I remember the sentencing of Gerald Barry for rape last year.  Barry had been convicted of the murder of Swiss student Manuela Riedo in March last year but it was only a couple of months later in July when a few of us gathered in Galway to hear Mr Justice Paul Carney sentence him for two ground of rape.  Barry had raped a French student just weeks before he killed Manuela in a hauntingly similar attack.  Judge Carney handed down two life sentences.  He said then that he did not think the time off should come into force for men like Barry.  He’s a judge who’s frequently outspoken.  But the wheels of justice move exceedingly slowly and many of the things he’s spoken out about are still very much in force.

I can also remember a sentencing for a very nasty case of child abuse where the judge had wanted to hand down consecutive sentences, which given the multiple counts, would have added up to more than 100 years.  Sadly there are strict rules governing whether sentences should be consecutive or concurrent (that is whether they run one after the other or at the same time) which means that consecutive sentences are a rarity, no matter how vicious the crime.  It’s these same rules that mean that David Curran will effectively serve one life sentence even though he killed both Pawel Kalite and Marius Szwajkos.

There definitely needs to be reform of the sentencing for certain crimes in Irish courts.  But from what I’ve seen it’s rarely the judges who operate from the coalface who are most at fault, it’s the appeal judges who base their decisions on a transcript or the politicians who pass the laws.  There’s a reason why the crimes that tend to be highlighted on the voters doorsteps or those that make the headlines – gangs and drugs principally – are the ones that get the draconian measures.  It’s time that someone who wasn’t after votes looked at the law and made the changes that could make Irish law as fair as it has the potential to be.  This is by and large a great system, but it’s things like this that make people think it can’t be trusted.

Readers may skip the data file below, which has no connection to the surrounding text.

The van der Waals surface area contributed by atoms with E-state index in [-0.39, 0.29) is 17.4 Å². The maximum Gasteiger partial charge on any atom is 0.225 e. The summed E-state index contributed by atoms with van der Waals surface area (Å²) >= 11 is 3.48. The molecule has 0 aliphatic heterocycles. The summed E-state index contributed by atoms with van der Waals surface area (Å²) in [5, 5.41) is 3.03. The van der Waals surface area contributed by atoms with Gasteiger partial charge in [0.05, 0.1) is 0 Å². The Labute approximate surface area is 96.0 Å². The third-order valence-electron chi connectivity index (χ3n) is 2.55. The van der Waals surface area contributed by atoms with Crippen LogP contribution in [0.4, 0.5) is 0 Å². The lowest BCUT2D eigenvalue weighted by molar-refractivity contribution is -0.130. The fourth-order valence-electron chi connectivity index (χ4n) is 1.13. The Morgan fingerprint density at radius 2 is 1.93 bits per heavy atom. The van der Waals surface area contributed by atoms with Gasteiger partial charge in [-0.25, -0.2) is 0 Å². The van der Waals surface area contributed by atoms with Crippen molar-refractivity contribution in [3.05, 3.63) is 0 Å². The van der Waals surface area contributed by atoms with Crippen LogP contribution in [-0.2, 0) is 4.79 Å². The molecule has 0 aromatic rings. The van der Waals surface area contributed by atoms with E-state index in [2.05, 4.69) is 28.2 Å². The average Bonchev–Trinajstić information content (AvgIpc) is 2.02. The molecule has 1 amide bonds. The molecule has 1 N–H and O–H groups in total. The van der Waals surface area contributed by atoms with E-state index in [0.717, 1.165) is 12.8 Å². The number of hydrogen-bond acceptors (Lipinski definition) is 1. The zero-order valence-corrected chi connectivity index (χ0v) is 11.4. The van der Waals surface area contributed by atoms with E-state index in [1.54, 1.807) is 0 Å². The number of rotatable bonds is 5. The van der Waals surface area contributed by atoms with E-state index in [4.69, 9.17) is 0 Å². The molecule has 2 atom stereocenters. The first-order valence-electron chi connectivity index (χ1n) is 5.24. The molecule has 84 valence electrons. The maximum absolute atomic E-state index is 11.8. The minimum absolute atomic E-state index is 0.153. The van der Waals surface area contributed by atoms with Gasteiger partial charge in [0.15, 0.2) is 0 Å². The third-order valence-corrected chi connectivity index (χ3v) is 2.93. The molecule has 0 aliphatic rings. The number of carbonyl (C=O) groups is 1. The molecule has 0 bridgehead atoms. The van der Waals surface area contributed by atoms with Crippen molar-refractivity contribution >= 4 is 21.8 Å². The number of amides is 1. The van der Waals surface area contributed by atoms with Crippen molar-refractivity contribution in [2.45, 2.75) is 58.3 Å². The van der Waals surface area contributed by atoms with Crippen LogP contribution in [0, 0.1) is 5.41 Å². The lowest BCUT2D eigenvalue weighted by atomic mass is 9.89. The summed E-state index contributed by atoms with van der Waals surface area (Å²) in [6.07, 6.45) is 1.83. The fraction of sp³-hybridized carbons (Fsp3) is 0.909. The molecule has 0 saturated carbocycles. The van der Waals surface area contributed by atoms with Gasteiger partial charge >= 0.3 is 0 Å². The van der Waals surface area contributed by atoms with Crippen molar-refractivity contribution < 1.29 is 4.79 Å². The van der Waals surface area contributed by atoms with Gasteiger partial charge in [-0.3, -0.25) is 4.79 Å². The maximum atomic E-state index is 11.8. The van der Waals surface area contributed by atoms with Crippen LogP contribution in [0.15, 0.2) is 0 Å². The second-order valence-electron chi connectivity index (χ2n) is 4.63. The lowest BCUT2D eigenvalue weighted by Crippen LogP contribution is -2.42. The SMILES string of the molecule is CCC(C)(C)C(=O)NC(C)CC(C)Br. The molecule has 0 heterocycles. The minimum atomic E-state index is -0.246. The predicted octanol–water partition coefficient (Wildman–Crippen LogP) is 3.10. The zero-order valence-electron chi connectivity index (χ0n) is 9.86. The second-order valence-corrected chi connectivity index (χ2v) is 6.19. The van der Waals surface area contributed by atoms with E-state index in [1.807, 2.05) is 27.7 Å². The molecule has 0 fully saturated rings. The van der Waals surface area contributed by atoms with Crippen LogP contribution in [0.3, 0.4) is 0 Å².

When Children Kill

One of the most shocking things about the Drimnagh murder trial was the youth of the person accused of a savage, brutal attack that left two innocent men dead in seconds.  David Curran was only 17 when he murdered Pawel Kalite and Marius Szwajkos, too young to be named in the initial reports of his arrest.

He young enough to still be a young man when he’s released from his life sentence and when that verdict was handed down, as I’ve already mentioned here, he looked a lot younger than his now 19 years.  When I first started to cover the trial, in the second week, I initially thought, just based on the faces of the two accused sitting in front of me, that Curran was the one accused of the lesser crime of joint enterprise. 

I’ve sat near a fair number of killers over the past few years and it’s still surprising how ordinary those convicted of killing another human being tend to look but when the killer is still little more than a child it’s all the more shocking.

I’ve written at length here about Finn Colclough, who was 17 when he fatally stabbed 18-year-old Sean Nolan while Sean was out celebrating the end of secondary school.  Colclough was convicted of manslaughter not murder and earlier this year the Court of Criminal Appeal reduced his 10 year sentence by suspending the last two years of it.  It was a trial that provoked a vocal reaction from those who observed it.  There was, and I think still is, a perception that justice was not served in some way because Colclough came from a well off family and lived on the exclusive Waterloo Road in Dublin 4.

I’ve always said that manslaughter was the correct verdict in that trial and I haven’t changed my mind.  But after the Drimnagh trial I can’t help comparing Finn Colclough and David Curran.  Both had been mixing their drinks and both had smoked cannabis.  Both could perhaps have done with considerably more parental supervision and both took an action in the heat of the moment that resulted in an innocent man’s death.